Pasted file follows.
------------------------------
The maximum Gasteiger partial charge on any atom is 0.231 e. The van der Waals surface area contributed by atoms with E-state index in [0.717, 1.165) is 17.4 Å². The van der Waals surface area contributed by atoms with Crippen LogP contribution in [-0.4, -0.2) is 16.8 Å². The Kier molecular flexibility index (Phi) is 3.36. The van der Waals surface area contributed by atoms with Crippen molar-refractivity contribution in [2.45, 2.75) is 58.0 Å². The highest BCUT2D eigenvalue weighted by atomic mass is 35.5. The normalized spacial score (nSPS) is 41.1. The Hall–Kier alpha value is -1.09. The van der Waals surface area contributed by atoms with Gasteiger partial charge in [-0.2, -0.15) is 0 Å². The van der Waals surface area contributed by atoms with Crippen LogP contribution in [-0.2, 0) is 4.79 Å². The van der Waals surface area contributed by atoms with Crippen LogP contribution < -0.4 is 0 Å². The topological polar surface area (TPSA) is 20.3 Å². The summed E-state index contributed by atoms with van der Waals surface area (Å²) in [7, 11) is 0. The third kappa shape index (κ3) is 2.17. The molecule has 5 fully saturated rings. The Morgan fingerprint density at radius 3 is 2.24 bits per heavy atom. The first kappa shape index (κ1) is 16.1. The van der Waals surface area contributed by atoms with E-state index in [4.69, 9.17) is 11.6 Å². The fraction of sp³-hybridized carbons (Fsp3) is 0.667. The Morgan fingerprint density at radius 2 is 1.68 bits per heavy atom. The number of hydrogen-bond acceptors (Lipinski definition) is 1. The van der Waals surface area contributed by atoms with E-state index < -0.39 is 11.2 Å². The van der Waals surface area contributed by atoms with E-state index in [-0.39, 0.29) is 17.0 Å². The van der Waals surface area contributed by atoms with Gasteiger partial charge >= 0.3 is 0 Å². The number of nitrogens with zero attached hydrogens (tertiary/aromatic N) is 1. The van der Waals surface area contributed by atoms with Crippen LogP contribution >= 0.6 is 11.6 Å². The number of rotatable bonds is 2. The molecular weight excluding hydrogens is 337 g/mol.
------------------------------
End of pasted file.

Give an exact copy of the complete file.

The maximum Gasteiger partial charge on any atom is 0.231 e. The van der Waals surface area contributed by atoms with E-state index in [0.717, 1.165) is 17.4 Å². The van der Waals surface area contributed by atoms with Crippen LogP contribution in [-0.4, -0.2) is 16.8 Å². The Kier molecular flexibility index (Phi) is 3.36. The van der Waals surface area contributed by atoms with Crippen molar-refractivity contribution in [2.45, 2.75) is 58.0 Å². The highest BCUT2D eigenvalue weighted by atomic mass is 35.5. The normalized spacial score (nSPS) is 41.1. The Hall–Kier alpha value is -1.09. The van der Waals surface area contributed by atoms with Gasteiger partial charge in [-0.2, -0.15) is 0 Å². The van der Waals surface area contributed by atoms with Crippen LogP contribution in [-0.2, 0) is 4.79 Å². The van der Waals surface area contributed by atoms with Crippen LogP contribution < -0.4 is 0 Å². The topological polar surface area (TPSA) is 20.3 Å². The summed E-state index contributed by atoms with van der Waals surface area (Å²) in [7, 11) is 0. The third kappa shape index (κ3) is 2.17. The molecule has 5 fully saturated rings. The Morgan fingerprint density at radius 3 is 2.24 bits per heavy atom. The first kappa shape index (κ1) is 16.1. The van der Waals surface area contributed by atoms with E-state index in [4.69, 9.17) is 11.6 Å². The fraction of sp³-hybridized carbons (Fsp3) is 0.667. The Morgan fingerprint density at radius 2 is 1.68 bits per heavy atom. The number of hydrogen-bond acceptors (Lipinski definition) is 1. The van der Waals surface area contributed by atoms with E-state index < -0.39 is 11.2 Å². The van der Waals surface area contributed by atoms with E-state index in [-0.39, 0.29) is 17.0 Å². The van der Waals surface area contributed by atoms with Gasteiger partial charge >= 0.3 is 0 Å². The number of nitrogens with zero attached hydrogens (tertiary/aromatic N) is 1. The van der Waals surface area contributed by atoms with Crippen LogP contribution >= 0.6 is 11.6 Å². The number of rotatable bonds is 2. The molecular weight excluding hydrogens is 337 g/mol.